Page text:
Patent Citations
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Referenced by
Citing PatentFiling datePublication dateApplicantTitle
US6949740Sep 12, 2003Sep 27, 2005Edward William SheehanLaminated lens for introducing gas-phase ions into the vacuum systems of mass spectrometers
US7015466Jul 9, 2004Mar 21, 2006Purdue Research FoundationElectrosonic spray ionization method and device for the atmospheric ionization of molecules
US7568401Jun 19, 2006Aug 4, 2009Science Applications International CorporationSample tube holder
US7569812Oct 7, 2006Aug 4, 2009Science Applications International CorporationRemote reagent ion generator
US7576322Nov 8, 2006Aug 18, 2009Science Applications International CorporationNon-contact detector system with plasma ion source
US7586092Dec 3, 2007Sep 8, 2009Science Applications International CorporationMethod and device for non-contact sampling and detection
US7816646May 20, 2008Oct 19, 2010Chem-Space Associates, Inc.Laser desorption ion source
US8008617Dec 29, 2008Aug 30, 2011Science Applications International CorporationIon transfer device
US8071957Mar 10, 2009Dec 6, 2011Science Applications International CorporationSoft chemical ionization source
US8123396May 16, 2008Feb 28, 2012Science Applications International CorporationMethod and means for precision mixing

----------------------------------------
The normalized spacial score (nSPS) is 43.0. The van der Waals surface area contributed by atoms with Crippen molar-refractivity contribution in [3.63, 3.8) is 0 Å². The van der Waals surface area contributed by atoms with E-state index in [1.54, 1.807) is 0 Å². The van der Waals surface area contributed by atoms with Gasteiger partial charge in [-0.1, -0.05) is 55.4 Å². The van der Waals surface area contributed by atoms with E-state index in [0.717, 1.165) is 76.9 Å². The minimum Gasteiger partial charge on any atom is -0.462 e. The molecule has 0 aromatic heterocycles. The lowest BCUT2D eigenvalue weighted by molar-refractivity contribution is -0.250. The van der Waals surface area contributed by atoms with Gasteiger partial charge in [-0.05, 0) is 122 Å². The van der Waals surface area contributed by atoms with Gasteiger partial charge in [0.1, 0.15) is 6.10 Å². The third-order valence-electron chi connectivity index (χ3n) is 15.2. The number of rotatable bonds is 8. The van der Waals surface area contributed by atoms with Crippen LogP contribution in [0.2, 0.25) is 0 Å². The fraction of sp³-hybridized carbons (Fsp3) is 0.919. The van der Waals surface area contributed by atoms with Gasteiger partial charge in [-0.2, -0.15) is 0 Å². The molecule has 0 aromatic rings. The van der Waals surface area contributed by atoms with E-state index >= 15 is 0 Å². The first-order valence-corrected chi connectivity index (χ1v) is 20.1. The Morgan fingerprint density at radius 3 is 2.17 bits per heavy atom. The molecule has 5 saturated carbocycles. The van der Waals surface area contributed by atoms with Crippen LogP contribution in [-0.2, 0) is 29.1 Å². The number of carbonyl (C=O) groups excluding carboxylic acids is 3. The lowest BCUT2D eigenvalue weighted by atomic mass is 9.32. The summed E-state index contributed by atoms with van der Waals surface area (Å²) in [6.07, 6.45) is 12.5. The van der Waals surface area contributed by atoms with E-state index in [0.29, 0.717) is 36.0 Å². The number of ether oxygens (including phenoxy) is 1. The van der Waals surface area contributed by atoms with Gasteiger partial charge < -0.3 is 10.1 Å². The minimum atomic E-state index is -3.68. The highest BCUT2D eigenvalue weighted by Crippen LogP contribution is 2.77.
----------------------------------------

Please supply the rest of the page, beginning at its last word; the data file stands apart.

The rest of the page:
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US8242440May 1, 2009Aug 14, 2012Thermo Finnigan LlcMethod and apparatus for an ion transfer tube and mass spectrometer system using same
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US8309916Aug 18, 2010Nov 13, 2012Thermo Finnigan LlcIon transfer tube having single or multiple elongate bore segments and mass spectrometer system
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Classifications
U.S. Classification250/288, 250/281, 250/492.1
International ClassificationH01J49/04
Cooperative ClassificationH01J49/04
European ClassificationH01J49/04
Legal Events
DateCodeEventDescription
Nov 21, 2006FPExpired due to failure to pay maintenance fee
Effective date: 20060924
Sep 25, 2006LAPSLapse for failure to pay maintenance fees
Apr 12, 2006REMIMaintenance fee reminder mailed
Jan 31, 2003ASAssignment
Owner name: ENERGY U.S. DEPARTMENT OF, DISTRICT OF COLUMBIA
Free format text: CONFIRMATORY LICENSE;ASSIGNOR:BATTELLE MEMORIAL INSTITUTE, PNNL;REEL/FRAME:013712/0516
Effective date: 20000418
Owner name: ENERGY U.S. DEPARTMENT OF 1000 INDEPENDENCE AVENUE
Oct 14, 1999ASAssignment
Owner name: BATTELLE MEMORIAL INSTITUTE, WASHINGTON
Free format text: ASSIGNMENT OF ASSIGNORS INTEREST;ASSIGNORS:PRIOR, DAVID;PRICE, JOHN;BRUCE, JIM;REEL/FRAME:010330/0359;SIGNING DATES FROM 19991010 TO 19991014
Owner name: BATTELLE MEMORIAL INSTITUTE P.O. BOX 999 RICHLAND